This pull back line can be routed back to the cockpit and the lazy jack line down the mast to the tensioned with shock cords it make it easy to raise the main from the cockpit and keeps the lazy jacks from chafing the sails if left in position
    Life is too short not to have a sea view
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  8. #28
    Join Date
    May 2005
    Posts
    7,204

    Default Re: Lazyjacks re-think

    Quote Originally Posted by dancrane View Post
    This may not work, or even be worth trying...just a thought. The long down-parts on my lazyjacks are a pain, leading to the shroud bases. These tails almost double the length of line required, they tangle easily and aren't close to hand when I need to adjust them.

    I'm thinking that if the line on each side began at the spreaders and led down through the usual triangles to the boom, the aftermost part of which was adjustable with a boom-mounted clam-cleat, then the tension could still be altered but the amount of rope needed could be much reduced.

    Also, is there an overpowering reason why lazyjacks are attached close to the mast, rather than out on the spreaders? If the lines could be spread (permanently, or temporarily with an adjuster), there'd be much less snagging of battens.
    I haven't read everything, but I think you have a pretty small boat, no?

    Here is something I did on a small boat
    - tie lazyjacks (one line) to spreaders at the mast, then run down towards end of boom and make it off with a rolling hitch
    - put a loop in the lazy jack line about 1/3rd from the top (any knot that will give you a loop in the middle of a line - e.g. figure 8 on a bight)
    - run another lazy jack line from near the middle of the boom to near the gooseneck, via the loop. Make it fast in the middle of the boom with a bowline and towards the gooseneck with another rolling hitch.

    If the boat is small enough you can adjust the tension on the lazyjacks by adjusting the rolling hitches. Obviously you have to adjust them so that the hitch is not too high when the lines are tight.

    As I think about it, you could even modify this system so the two adjustable hitches are mid-boom and near the gooseneck.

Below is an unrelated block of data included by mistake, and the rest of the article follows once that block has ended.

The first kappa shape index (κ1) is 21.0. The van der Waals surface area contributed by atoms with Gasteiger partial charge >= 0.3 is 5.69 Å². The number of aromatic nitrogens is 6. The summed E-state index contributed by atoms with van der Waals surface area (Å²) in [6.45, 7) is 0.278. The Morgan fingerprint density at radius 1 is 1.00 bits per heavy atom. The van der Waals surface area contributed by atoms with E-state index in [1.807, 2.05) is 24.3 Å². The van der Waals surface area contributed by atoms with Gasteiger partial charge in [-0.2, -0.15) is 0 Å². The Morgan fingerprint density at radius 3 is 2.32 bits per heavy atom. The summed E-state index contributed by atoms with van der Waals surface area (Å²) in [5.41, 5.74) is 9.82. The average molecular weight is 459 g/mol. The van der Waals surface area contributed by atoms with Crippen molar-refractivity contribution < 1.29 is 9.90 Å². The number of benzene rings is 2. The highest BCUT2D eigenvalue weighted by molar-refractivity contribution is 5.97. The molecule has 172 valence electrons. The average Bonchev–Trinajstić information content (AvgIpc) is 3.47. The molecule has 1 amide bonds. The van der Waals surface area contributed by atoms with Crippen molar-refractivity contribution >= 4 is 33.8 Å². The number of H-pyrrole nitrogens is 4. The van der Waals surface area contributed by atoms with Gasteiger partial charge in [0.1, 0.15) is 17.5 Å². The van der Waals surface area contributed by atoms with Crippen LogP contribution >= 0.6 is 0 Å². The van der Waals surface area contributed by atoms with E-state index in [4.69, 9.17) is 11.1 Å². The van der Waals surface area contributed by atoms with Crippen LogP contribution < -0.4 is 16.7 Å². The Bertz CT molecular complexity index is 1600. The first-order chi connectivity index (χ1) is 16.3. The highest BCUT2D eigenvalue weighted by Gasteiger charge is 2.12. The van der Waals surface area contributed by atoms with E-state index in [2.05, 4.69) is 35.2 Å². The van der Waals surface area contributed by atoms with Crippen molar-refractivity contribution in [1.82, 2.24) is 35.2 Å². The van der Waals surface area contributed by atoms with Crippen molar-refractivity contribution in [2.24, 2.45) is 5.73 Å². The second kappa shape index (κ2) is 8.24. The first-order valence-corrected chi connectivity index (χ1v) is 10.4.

Downside is you need to adjust four rolling hitches - two each side. But that isn't normally a problem on a small boat.

    And use thin lines. Maybe 3 mm.

  9. #29
    Join Date
    Jul 2016
    Posts
    381

    Default Re: Lazyjacks re-think

    Quote Originally Posted by dancrane View Post
    That's interesting Dutch, thanks. I was afraid shockcord might flop under that strain.

    Your comment about the LJs not snagging if closer to the mast (as Daydream Believer said above) makes good sense, except that when I've moved my lazyjacks forward, a lot of the lowest few feet of leech flapped about untamed until I put ties around it. You say the system works "after only a few metres of hoisting", but the infuriating trouble I've found was mainly in that initial period.
    I think that maybe the best solution is different for every boat. I had to experiment a bit and discovered what worked for me. Fixing points on each side of the mast at spreader height and a short aft triangle means that the sail goes up without catching and drops into the bag properly. My boat is a 28 foot Dehler with a reasonably tall and narrow sail.

  10. #30
    Join Date
    Dec 2010
    Posts
    8,677

    Default Re: Lazyjacks re-think

    Quote Originally Posted by bbg View Post
    Here is something I did on a small boat
    - tie lazyjacks (one line) to spreaders at the mast, then run down towards end of boom and make it off with a rolling hitch
    - put a loop in the lazy jack line about 1/3rd from the top (any knot that will give you a loop in the middle of a line - e.g. figure 8 on a bight)
    - run another lazy jack line from near the middle of the boom to near the gooseneck, via the loop. Make it fast in the middle of the boom with a bowline and towards the gooseneck with another rolling hitch.
    It certainly sounds practical, thanks. And I've learned to tie a rolling hitch since reading this!

    I made lazyjacks for the dinghy out of spare 6mm braided line. Not very scientific but it works okay and keeps the cockpit clear. I've probably superimposed the minor issues they've given me, upon the set-ups employed by yachts, which are better thought out.